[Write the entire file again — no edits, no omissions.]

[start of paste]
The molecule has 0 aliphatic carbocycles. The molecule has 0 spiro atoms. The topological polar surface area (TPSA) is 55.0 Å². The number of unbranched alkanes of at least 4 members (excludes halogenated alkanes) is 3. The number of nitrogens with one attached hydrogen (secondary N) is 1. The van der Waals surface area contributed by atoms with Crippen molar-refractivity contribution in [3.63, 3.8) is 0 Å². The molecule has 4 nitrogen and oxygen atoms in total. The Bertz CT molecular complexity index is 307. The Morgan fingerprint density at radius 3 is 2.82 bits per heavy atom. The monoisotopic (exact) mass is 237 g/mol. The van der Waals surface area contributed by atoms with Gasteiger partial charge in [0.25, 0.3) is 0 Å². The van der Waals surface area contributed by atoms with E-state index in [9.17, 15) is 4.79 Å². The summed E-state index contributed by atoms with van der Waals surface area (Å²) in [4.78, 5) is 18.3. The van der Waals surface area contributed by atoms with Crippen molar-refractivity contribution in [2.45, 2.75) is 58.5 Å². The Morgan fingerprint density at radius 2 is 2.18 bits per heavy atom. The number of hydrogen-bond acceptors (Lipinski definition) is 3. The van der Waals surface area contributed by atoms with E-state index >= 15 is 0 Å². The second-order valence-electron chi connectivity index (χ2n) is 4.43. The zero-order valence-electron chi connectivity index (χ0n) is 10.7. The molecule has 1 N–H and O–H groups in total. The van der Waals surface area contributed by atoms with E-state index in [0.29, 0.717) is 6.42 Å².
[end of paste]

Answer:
The molecule has 0 aliphatic carbocycles. The molecule has 0 spiro atoms. The topological polar surface area (TPSA) is 55.0 Å². The number of unbranched alkanes of at least 4 members (excludes halogenated alkanes) is 3. The number of nitrogens with one attached hydrogen (secondary N) is 1. The van der Waals surface area contributed by atoms with Crippen molar-refractivity contribution in [3.63, 3.8) is 0 Å². The molecule has 4 nitrogen and oxygen atoms in total. The Bertz CT molecular complexity index is 307. The Morgan fingerprint density at radius 3 is 2.82 bits per heavy atom. The monoisotopic (exact) mass is 237 g/mol. The van der Waals surface area contributed by atoms with Gasteiger partial charge in [0.25, 0.3) is 0 Å². The van der Waals surface area contributed by atoms with E-state index in [9.17, 15) is 4.79 Å². The summed E-state index contributed by atoms with van der Waals surface area (Å²) in [4.78, 5) is 18.3. The van der Waals surface area contributed by atoms with Crippen molar-refractivity contribution in [2.45, 2.75) is 58.5 Å². The Morgan fingerprint density at radius 2 is 2.18 bits per heavy atom. The number of hydrogen-bond acceptors (Lipinski definition) is 3. The van der Waals surface area contributed by atoms with E-state index >= 15 is 0 Å². The second-order valence-electron chi connectivity index (χ2n) is 4.43. The zero-order valence-electron chi connectivity index (χ0n) is 10.7. The molecule has 1 N–H and O–H groups in total. The van der Waals surface area contributed by atoms with E-state index in [0.29, 0.717) is 6.42 Å².